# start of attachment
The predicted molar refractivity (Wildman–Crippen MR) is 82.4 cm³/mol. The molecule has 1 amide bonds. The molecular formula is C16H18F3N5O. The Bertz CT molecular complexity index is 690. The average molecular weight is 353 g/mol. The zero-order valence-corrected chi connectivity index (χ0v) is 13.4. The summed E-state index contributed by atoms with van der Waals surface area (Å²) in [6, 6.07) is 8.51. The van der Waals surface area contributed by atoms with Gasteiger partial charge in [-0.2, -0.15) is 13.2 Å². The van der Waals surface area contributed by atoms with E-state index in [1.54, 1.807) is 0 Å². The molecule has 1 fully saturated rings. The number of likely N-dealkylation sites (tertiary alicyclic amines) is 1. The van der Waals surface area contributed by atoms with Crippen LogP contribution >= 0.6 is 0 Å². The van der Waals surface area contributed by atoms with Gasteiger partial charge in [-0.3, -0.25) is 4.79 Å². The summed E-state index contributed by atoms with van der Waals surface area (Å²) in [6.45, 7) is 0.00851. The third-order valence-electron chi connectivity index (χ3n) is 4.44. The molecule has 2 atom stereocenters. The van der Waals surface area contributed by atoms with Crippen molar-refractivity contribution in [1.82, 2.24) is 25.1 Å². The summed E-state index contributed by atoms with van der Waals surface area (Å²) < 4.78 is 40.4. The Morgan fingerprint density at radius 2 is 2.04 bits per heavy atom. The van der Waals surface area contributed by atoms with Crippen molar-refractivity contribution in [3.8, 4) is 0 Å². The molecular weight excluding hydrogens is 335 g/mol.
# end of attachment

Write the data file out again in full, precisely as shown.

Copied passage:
The predicted molar refractivity (Wildman–Crippen MR) is 82.4 cm³/mol. The molecule has 1 amide bonds. The molecular formula is C16H18F3N5O. The Bertz CT molecular complexity index is 690. The average molecular weight is 353 g/mol. The zero-order valence-corrected chi connectivity index (χ0v) is 13.4. The summed E-state index contributed by atoms with van der Waals surface area (Å²) in [6, 6.07) is 8.51. The van der Waals surface area contributed by atoms with Gasteiger partial charge in [-0.2, -0.15) is 13.2 Å². The van der Waals surface area contributed by atoms with E-state index in [1.54, 1.807) is 0 Å². The molecule has 1 fully saturated rings. The number of likely N-dealkylation sites (tertiary alicyclic amines) is 1. The van der Waals surface area contributed by atoms with Crippen LogP contribution >= 0.6 is 0 Å². The van der Waals surface area contributed by atoms with Gasteiger partial charge in [-0.3, -0.25) is 4.79 Å². The summed E-state index contributed by atoms with van der Waals surface area (Å²) in [6.45, 7) is 0.00851. The third-order valence-electron chi connectivity index (χ3n) is 4.44. The molecule has 2 atom stereocenters. The van der Waals surface area contributed by atoms with Crippen molar-refractivity contribution in [1.82, 2.24) is 25.1 Å². The summed E-state index contributed by atoms with van der Waals surface area (Å²) < 4.78 is 40.4. The Morgan fingerprint density at radius 2 is 2.04 bits per heavy atom. The van der Waals surface area contributed by atoms with Crippen molar-refractivity contribution in [3.8, 4) is 0 Å². The molecular weight excluding hydrogens is 335 g/mol.